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History of the USC Aiken Gregg-Graniteville Library

The University of South Carolina Aiken Library has a rich history, dating back to the original home of USCA at Banksia in downtown Aiken. The library at Banksia consisted of 1,196 square feet and was scattered among the main stack area, a lounge area, a work area, a “closed” stack area, and a second-floor area for back issues of periodicals.

In 1972, the library moved to 471 University Parkway, into a 6,800-square-foot space on the second floor of the Penland Building—the only facility on the new campus. Gifts from the Gregg-Graniteville and Swint Foundations provided funds to build a separate library building, appropriately named the Gregg-Graniteville Library. Completed in 1975, USCA became the first of the regional and four-year campuses of the University of South Carolina System to have a separate building devoted to a library.

As an integral part of the USCA Community, the Gregg-Graniteville Library’s mission is to provide the academic community with the resources, services, and spaces to thrive. Current resources include a print collection of over 130,000 volumes, access to 250+ electronic databases, and an e-book collection of over a million titles.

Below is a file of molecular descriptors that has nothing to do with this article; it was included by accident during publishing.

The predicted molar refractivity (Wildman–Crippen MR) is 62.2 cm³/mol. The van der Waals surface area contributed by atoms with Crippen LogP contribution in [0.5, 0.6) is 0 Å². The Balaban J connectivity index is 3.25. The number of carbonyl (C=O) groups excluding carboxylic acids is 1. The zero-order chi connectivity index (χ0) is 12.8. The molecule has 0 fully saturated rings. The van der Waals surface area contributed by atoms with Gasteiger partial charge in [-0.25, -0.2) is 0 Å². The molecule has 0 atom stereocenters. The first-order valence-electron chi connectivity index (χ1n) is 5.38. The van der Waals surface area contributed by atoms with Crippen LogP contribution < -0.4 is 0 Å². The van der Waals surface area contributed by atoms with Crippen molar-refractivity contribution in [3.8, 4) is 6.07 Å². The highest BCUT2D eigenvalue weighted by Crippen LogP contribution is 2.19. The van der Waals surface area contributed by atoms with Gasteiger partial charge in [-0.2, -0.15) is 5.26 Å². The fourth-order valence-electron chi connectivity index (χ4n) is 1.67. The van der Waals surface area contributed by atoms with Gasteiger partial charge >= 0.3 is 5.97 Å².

The two-story, 40,000-square-foot building also serves as an official depository library for United States Government Publishing Office and South Carolina State documents, includes a Department of Energy Public Reading Room collection, and manages the Gregg-Graniteville Archives and Museum and the USCA Institutional Archives.

In addition, the library has a technology lending program that includes laptops, iPads, webcams, and more. The space provides access to over 50 student computers, group and individual study rooms, printing, copying, scanning, and access to a host of academic resources.

All services are developed with student and faculty success as the priority. The USCA faculty librarians provide research and reference assistance in person and virtually. USCA library departmental liaisons provide general and assignment-specific instruction across the curriculum and create curated subject, course, and topic research guides, all accessible online.